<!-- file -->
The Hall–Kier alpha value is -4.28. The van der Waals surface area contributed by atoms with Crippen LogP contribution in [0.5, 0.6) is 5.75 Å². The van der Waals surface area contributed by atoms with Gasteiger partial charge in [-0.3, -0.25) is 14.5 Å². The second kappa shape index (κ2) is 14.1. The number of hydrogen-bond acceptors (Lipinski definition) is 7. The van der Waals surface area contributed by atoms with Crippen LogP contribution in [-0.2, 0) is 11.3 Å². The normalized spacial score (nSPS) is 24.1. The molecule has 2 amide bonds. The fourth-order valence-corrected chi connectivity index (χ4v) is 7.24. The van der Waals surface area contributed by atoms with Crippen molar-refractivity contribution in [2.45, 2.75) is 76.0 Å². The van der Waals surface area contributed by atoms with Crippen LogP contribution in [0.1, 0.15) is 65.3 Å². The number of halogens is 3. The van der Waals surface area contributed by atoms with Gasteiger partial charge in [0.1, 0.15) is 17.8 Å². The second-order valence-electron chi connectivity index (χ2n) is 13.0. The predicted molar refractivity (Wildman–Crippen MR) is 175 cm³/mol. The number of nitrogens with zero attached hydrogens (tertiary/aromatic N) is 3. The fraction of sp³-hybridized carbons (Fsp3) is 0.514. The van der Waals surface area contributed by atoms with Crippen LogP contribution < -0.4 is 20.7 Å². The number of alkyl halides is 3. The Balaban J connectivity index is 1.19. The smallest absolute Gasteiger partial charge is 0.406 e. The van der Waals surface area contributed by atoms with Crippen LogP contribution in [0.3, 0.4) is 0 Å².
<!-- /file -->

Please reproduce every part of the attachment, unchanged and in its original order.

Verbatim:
The Hall–Kier alpha value is -4.28. The van der Waals surface area contributed by atoms with Crippen LogP contribution in [0.5, 0.6) is 5.75 Å². The van der Waals surface area contributed by atoms with Gasteiger partial charge in [-0.3, -0.25) is 14.5 Å². The second kappa shape index (κ2) is 14.1. The number of hydrogen-bond acceptors (Lipinski definition) is 7. The van der Waals surface area contributed by atoms with Crippen LogP contribution in [-0.2, 0) is 11.3 Å². The normalized spacial score (nSPS) is 24.1. The molecule has 2 amide bonds. The fourth-order valence-corrected chi connectivity index (χ4v) is 7.24. The van der Waals surface area contributed by atoms with Crippen molar-refractivity contribution in [2.45, 2.75) is 76.0 Å². The van der Waals surface area contributed by atoms with Crippen LogP contribution in [0.1, 0.15) is 65.3 Å². The number of halogens is 3. The van der Waals surface area contributed by atoms with Gasteiger partial charge in [0.1, 0.15) is 17.8 Å². The second-order valence-electron chi connectivity index (χ2n) is 13.0. The predicted molar refractivity (Wildman–Crippen MR) is 175 cm³/mol. The number of nitrogens with zero attached hydrogens (tertiary/aromatic N) is 3. The fraction of sp³-hybridized carbons (Fsp3) is 0.514. The van der Waals surface area contributed by atoms with Crippen LogP contribution < -0.4 is 20.7 Å². The number of alkyl halides is 3. The Balaban J connectivity index is 1.19. The smallest absolute Gasteiger partial charge is 0.406 e. The van der Waals surface area contributed by atoms with Crippen LogP contribution in [0.3, 0.4) is 0 Å².